Christmas Continuing

a newsletter article — slightly belated

Keep celebrating, because it’s still Christmas!
As I write this on December 30, it’s still Christmas. As you read this in early January, it will still be Christmas. Even if you get around to it in late January, there’s still a sense it could be Christmas.


I’m whatever it would be called for a Scrooge who is grumpy when people don’t celebrate Christmas enough. After months of holiday lights in stores and of songs on the radio, it all vanished on December 26. Symbols of joy were cleared away as detritus, bagged up and kicked to the curb with the tree, disposed of as if life could and should return to “normal.”


But we miss out by shortchanging the official 12 days of this season, from December 25 to January 5. We need more carols and candlelight, and probably would do well to keep giving gifts (though I’m not asking for lords a-leaping). In the darkness, in the cold, amid the bleak midwinter, huddled under our worries, we’d benefit from more celebration, more practice at joy, more brightness of outlook and demeanor.


Back to the 4th Century the Church celebrated Christmas all the way until Candlemas on February 2, following the timeline of the Presentation of Jesus in the Temple from Luke 2:22. That made it a full 40-day season. (After all, why should the repentance of Lent take all the fun of 40 days?!)


What’s more, our sense of Christmas as the biggest festival of the year (followed now by Halloween, as our Confirmation class reminded me, based on commercial capabilities) is also a newer trend. Originally the big three were Easter, Pentecost, and Epiphany. Christmas was a minor prelude!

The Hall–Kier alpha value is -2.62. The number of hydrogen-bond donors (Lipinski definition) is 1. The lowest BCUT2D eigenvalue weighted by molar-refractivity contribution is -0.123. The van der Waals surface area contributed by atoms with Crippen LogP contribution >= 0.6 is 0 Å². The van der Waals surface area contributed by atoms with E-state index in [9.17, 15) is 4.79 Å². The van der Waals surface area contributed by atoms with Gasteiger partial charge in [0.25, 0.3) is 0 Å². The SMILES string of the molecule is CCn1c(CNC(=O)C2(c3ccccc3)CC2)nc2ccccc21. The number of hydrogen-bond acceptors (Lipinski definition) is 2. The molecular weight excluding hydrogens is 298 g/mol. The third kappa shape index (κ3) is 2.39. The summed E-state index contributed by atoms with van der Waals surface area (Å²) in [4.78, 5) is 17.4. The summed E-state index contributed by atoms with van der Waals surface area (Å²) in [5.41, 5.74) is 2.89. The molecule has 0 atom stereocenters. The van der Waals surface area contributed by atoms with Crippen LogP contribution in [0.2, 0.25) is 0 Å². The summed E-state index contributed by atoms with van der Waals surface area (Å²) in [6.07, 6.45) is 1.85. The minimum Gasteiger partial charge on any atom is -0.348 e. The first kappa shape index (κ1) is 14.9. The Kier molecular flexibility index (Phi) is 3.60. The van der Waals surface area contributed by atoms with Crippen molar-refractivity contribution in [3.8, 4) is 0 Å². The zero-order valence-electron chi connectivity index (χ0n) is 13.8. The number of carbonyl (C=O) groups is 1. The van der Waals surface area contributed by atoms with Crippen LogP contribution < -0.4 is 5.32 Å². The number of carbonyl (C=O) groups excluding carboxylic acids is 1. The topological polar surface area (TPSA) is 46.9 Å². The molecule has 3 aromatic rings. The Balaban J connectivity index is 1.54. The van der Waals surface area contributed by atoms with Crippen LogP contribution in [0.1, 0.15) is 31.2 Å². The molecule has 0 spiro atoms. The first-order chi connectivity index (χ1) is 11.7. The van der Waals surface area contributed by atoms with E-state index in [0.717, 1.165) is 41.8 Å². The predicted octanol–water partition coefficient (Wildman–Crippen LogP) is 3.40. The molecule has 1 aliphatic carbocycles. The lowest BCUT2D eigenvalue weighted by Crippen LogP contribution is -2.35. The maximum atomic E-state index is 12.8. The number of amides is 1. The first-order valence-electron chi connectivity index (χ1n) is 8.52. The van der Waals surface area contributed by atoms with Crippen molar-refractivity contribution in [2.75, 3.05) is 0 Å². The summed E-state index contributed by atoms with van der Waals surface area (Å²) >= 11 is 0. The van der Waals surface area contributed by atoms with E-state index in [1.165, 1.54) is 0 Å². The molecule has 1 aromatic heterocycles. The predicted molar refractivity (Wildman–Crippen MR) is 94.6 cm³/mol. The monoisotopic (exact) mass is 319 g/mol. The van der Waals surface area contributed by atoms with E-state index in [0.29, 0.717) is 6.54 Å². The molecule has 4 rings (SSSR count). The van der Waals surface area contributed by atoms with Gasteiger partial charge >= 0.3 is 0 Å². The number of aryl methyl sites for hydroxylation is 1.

I’d be in favor of not bypassing Epiphany. For our current calendars, the liturgical schedule of Christmas concludes with the celebration of Epiphany on January 6. We celebrate that as the visit of the wise men (see Matthew 2 for your at-home festivities). We also celebrate the arrival of the light and ponder what this means for us at the shared Epiphany choral service on Sunday, January 8.


This is a bit different in Easter Orthodoxy, where the focus of Epiphany is the Baptism of Jesus, a festival that the west typically celebrates on the Sunday after Epiphany. An internet search for “orthodox epiphany” will show some of the fun they have with the occasion.


Amid too much date-keeping and liturgical minutiae, the main thing worth knowing (and which I mentioned in this space a couple months ago) is how they reflect on Jesus’ baptism. We typically think of the waters of baptism as blessing us and connecting us to God. Since we’d say Jesus was already blessed and connected to God, the Orthodox view is that Jesus blessed and connected the waters to God. It’s a great transposition. Jesus entered the Jordan River and hallowed those molecules, and through the logic of the hydrologic cycle—as waters flow downstream and evaporate and fall elsewhere as rain—now all waters have been blessed by Jesus.


That also serves for continuing our celebrations of Christmas. As Jesus is born into our world, into our flesh, breathing our air, then there is nothing outside of the touch of the sacred, outside of God’s presence. Our lives and this world are imbued with holiness. That means Christmas cannot be boxed up or put to the curb, because even the landfills and basement shelves—and yes, I have to admit, even the non-Christmas songs on the radio and the unadorned stores—are born with God’s presence.


So keep celebrating—that’s our new normal!
+ nick


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